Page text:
November 15, 2016 at 9:07 pm

  3. Corbyn needs to bring back Ken Livingstone and George Galloway into the Labour Party!
    Trump is a bit like Galloway, a bigmouth megalomaniac who likes to grab ’em by the p**y with a younger exotic wife.

    He should be the leader of the Labour Party. He is like a left wing Trump.

    Scratch a Trotskyist and find a Neo Con, Scratch a Neo Con and find a Zionist.
    The problem perhaps is with Jared Kushner, his son in law.


    November 15, 2016 at 11:21 pm

  4. Scratch a Livingstone/Galloway/Trump fan and find an anti-Semite.

    Jim Denham

    November 16, 2016 at 10:22 am

  5. McDonnell has made a serious error in making this speech.

    See the New Statesman: JOLYON MAUGHAM. Labour has checkmated itself on Brexit.

    “If Labour’s Good Brexit preconditions are delivered, job done. But what about the – I would suggest more likely – situation where they are not? What then?

    Logically there are only three possibilities.

    First, Labour waves the deal through anyway, having failed to police its objectives.
    Second, Labour blocks the deal. We would leave the EU without one. Again, Labour would have failed to deliver its objectives.
    A third possibility would arise if Parliament retained a residual right to block the deal without leaving the EU. In demanding that right Parliament would, in effect, be saying: “Unless you the government do what Parliament demands, we will either reject the deal and Remain, or put the deal to the electorate in a Second Referendum.”
    The first two don’t achieve parliamentary control. Only the third does. And so long as Article 50 is legally revocable – which is likely but will need to be resolved elsewhere – it is a meaningful threat. Indeed, it is the only meaningful threat. Unless Parliament issues it, Labour demands for parliamentary control are mere sound and fury. They signify nothing.

    But here’s the problem. McDonnell has explicitly ruled it out. “This means we must not try to re-fight the referendum or push for a second vote,” he declared this week.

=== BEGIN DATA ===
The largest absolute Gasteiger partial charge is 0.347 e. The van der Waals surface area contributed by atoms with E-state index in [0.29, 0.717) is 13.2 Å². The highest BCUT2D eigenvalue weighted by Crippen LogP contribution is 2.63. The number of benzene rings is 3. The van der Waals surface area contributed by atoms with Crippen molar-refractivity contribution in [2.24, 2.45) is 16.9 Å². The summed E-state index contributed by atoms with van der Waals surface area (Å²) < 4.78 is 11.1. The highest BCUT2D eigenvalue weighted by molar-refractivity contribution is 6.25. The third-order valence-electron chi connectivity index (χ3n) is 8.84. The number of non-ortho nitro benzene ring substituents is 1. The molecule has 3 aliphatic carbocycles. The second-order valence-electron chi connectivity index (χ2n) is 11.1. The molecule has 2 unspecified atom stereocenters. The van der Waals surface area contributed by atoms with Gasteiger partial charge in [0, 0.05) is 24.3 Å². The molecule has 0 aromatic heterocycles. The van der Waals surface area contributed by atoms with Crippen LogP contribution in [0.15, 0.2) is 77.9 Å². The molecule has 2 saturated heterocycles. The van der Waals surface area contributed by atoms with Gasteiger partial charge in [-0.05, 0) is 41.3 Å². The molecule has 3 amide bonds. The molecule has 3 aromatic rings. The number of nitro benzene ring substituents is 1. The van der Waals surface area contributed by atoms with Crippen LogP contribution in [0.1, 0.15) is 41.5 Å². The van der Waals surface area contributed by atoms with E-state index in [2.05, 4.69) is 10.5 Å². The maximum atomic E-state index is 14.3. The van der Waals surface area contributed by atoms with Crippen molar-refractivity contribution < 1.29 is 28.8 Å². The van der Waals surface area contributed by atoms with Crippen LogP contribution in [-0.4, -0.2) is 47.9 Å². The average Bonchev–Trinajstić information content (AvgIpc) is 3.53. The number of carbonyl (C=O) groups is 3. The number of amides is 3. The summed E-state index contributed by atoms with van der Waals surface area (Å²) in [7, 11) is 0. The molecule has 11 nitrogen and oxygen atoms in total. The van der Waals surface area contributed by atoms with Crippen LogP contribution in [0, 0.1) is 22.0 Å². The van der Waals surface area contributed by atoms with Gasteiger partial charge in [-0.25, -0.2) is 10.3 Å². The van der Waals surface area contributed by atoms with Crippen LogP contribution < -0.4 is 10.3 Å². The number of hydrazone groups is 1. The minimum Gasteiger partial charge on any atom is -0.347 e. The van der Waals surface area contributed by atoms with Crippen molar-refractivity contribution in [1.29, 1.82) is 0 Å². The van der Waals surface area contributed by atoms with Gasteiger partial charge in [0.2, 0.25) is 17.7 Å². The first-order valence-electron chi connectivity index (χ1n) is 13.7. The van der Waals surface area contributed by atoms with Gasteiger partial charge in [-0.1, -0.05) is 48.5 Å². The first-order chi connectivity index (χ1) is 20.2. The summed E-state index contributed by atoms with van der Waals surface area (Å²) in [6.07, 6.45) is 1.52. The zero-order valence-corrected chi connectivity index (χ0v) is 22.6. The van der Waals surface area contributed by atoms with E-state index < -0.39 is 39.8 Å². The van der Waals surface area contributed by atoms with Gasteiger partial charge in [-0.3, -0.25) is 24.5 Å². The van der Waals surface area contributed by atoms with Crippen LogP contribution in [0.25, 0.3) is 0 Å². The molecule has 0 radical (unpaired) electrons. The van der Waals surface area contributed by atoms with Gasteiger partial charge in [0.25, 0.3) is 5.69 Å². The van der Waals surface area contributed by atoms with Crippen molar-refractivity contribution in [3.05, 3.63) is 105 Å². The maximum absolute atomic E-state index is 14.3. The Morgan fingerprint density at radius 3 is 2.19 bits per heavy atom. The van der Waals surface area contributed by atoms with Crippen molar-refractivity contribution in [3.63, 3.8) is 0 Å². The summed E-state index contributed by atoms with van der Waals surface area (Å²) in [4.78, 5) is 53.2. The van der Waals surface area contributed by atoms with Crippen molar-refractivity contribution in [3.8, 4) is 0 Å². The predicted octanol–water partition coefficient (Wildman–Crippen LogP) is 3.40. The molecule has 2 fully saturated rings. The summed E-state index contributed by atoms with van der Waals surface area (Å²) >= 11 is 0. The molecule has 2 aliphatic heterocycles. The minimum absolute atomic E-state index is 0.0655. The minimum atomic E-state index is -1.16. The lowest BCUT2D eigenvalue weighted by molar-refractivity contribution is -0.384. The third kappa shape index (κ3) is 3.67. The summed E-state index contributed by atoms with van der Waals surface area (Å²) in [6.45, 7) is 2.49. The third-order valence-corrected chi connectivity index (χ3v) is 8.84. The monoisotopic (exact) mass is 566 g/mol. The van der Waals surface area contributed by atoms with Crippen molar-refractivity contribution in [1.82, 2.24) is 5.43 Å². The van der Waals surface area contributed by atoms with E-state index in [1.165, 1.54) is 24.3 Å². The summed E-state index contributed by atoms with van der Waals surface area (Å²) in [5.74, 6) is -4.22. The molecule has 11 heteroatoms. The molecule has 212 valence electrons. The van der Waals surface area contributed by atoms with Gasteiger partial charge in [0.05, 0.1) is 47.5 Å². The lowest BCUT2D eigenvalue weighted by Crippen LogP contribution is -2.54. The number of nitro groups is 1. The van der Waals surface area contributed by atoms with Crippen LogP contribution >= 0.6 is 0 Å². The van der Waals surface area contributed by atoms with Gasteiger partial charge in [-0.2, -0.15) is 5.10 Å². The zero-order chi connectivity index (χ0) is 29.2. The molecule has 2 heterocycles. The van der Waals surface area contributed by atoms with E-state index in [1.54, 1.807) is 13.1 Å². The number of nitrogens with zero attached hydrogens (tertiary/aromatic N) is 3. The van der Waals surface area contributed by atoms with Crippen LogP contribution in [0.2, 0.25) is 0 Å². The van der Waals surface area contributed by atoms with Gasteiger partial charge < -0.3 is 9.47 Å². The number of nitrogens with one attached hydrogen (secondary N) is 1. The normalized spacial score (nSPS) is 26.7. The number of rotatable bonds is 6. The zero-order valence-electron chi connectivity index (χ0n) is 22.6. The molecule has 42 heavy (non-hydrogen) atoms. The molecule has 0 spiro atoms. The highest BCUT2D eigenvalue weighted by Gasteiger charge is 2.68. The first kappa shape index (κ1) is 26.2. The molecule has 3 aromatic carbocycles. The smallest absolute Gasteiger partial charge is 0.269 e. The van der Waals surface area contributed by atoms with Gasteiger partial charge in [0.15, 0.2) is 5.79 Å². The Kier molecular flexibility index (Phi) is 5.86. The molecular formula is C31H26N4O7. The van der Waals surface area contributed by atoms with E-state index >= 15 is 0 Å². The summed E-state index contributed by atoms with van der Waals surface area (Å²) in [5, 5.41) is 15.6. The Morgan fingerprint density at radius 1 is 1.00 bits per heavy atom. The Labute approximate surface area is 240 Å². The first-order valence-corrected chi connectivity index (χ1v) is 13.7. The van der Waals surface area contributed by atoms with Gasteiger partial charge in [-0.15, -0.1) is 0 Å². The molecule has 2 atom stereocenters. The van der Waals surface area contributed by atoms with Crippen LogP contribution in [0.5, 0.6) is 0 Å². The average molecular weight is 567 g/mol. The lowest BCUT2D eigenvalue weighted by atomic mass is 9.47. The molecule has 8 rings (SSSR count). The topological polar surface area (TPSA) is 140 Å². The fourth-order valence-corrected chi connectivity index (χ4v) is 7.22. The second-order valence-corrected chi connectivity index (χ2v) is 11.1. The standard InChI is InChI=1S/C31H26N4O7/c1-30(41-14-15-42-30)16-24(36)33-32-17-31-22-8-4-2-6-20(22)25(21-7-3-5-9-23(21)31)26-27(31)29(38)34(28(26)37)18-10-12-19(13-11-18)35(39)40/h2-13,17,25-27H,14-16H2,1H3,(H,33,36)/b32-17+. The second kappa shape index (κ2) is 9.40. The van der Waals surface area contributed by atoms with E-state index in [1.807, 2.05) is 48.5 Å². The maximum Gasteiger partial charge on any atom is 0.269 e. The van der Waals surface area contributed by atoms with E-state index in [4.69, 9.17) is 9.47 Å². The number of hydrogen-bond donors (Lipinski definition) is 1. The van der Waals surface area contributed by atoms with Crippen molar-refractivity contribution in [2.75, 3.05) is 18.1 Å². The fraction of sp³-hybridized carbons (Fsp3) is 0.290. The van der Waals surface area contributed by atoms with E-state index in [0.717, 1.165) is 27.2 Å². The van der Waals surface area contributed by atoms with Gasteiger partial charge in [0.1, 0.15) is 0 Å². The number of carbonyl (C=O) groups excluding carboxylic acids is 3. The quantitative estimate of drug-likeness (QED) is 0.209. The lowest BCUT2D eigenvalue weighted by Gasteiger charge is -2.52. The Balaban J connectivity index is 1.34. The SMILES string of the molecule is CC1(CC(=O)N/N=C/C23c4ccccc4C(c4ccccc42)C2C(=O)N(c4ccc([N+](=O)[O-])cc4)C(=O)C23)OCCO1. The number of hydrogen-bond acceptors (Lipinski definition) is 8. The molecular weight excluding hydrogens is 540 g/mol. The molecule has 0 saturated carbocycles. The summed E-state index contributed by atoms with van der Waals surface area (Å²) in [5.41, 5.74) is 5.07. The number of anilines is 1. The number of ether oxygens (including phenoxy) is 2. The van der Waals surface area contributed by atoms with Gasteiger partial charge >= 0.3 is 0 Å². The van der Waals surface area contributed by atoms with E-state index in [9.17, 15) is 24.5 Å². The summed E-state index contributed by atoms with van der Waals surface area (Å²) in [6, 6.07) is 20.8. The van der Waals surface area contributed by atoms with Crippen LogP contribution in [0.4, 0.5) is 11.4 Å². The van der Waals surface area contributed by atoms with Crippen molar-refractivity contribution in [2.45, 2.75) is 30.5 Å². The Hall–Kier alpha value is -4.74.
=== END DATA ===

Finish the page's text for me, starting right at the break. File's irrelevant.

He’s checkmated himself. And that’s a pity. It’s a pity because it removes any opportunity for Labour to shape the terms upon which we leave the EU. And it’s a pity, because it’s just the wrong course.”


    Whatever his strategy on Article 50 he has given away a lot and will gain little in return, and that’s apart from his hollow words about “moral” pressure.

    Andrew Coates

    November 16, 2016 at 1:13 pm

  6. Unfortunately Article 50 appears to be irrevocable. The only way to find out is to ask the ECJ. So, it would be really funny if the next episode of this nonsense was the UK Supreme Court asking the ECJ if the Article 50 notification can be withdrawn, once issued. And the fact that no-one definitively knows the answer to this question shows how surreal things are becoming.

    Colin O'Driscoll

    November 16, 2016 at 5:06 pm

  7. Thanks for the point Colin: one I suspect to ask somebody like John Palmer about.

    Administrative Law, and particularly EU Law, are areas of study that nature has intended for a very special minority of the learned.

    Andrew Coates

    November 16, 2016 at 5:44 pm

  8. Meanwhile,

    “Jobs of the future may not have stable hours, holiday pay, sick pay, or pensions, the Work and Pensions Secretary has said.

    Damian Green described the trend in employment practices towards the so-called “gig economy” as “exciting” and said the changes had “huge potential”.

    The Cabinet minister’s endorsement of the approach comes a month after an employment tribunal found that drivers for the Uber car service should in fact get the minimum wage and paid holiday. The tribunal dismissed the taxi company’s claim that its drivers were in fact self–employed and not entitled to these rights.”

    Andrew Coates

    November 16, 2016 at 6:31 pm

  9. Motion passed at the last Unite EC; it is now Unite policy …

    – To ensure at the very least all workers rights currently in EU law come into force in UK law.
    – To ensure European works council structures are not affected and we continue and we continue to increase our co-operation and solidarity with our sister trade unionists in the EU.
    – To defend the free movement of people as it currently exists including our right to work in the EU and European workers rights to do the same here. The best guard against employers using Brexit as an excuse to attack pay and Ts and Cs not putting up new borders but strong trade unions organising all workers regardless of where they are from.”

    Jim Denham

    November 20, 2016 at 1:38 pm

  10. No mention of these issues by McDonnell.

    This however is his latest public intervention.

    Andrew Coates

    November 20, 2016 at 1:45 pm